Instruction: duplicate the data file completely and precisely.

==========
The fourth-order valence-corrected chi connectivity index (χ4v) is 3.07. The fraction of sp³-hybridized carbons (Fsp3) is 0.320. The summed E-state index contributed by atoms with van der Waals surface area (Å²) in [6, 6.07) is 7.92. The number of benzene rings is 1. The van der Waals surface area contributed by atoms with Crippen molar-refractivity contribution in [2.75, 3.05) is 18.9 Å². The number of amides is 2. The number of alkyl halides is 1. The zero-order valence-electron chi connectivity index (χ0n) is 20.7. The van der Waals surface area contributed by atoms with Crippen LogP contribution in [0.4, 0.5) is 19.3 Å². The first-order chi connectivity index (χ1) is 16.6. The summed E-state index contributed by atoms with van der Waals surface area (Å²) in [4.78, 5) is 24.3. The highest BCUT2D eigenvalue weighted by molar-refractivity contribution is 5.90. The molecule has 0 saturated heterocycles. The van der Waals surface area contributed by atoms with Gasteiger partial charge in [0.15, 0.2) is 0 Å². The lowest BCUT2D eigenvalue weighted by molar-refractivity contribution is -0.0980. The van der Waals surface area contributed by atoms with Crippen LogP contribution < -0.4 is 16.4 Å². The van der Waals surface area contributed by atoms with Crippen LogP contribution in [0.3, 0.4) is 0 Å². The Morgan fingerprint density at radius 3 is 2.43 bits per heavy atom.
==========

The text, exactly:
The fourth-order valence-corrected chi connectivity index (χ4v) is 3.07. The fraction of sp³-hybridized carbons (Fsp3) is 0.320. The summed E-state index contributed by atoms with van der Waals surface area (Å²) in [6, 6.07) is 7.92. The number of benzene rings is 1. The van der Waals surface area contributed by atoms with Crippen molar-refractivity contribution in [2.75, 3.05) is 18.9 Å². The number of amides is 2. The number of alkyl halides is 1. The zero-order valence-electron chi connectivity index (χ0n) is 20.7. The van der Waals surface area contributed by atoms with Crippen LogP contribution in [0.4, 0.5) is 19.3 Å². The first-order chi connectivity index (χ1) is 16.6. The summed E-state index contributed by atoms with van der Waals surface area (Å²) in [4.78, 5) is 24.3. The highest BCUT2D eigenvalue weighted by molar-refractivity contribution is 5.90. The molecule has 0 saturated heterocycles. The van der Waals surface area contributed by atoms with Gasteiger partial charge in [0.15, 0.2) is 0 Å². The lowest BCUT2D eigenvalue weighted by molar-refractivity contribution is -0.0980. The van der Waals surface area contributed by atoms with Crippen LogP contribution < -0.4 is 16.4 Å². The van der Waals surface area contributed by atoms with Crippen LogP contribution in [0.3, 0.4) is 0 Å². The Morgan fingerprint density at radius 3 is 2.43 bits per heavy atom.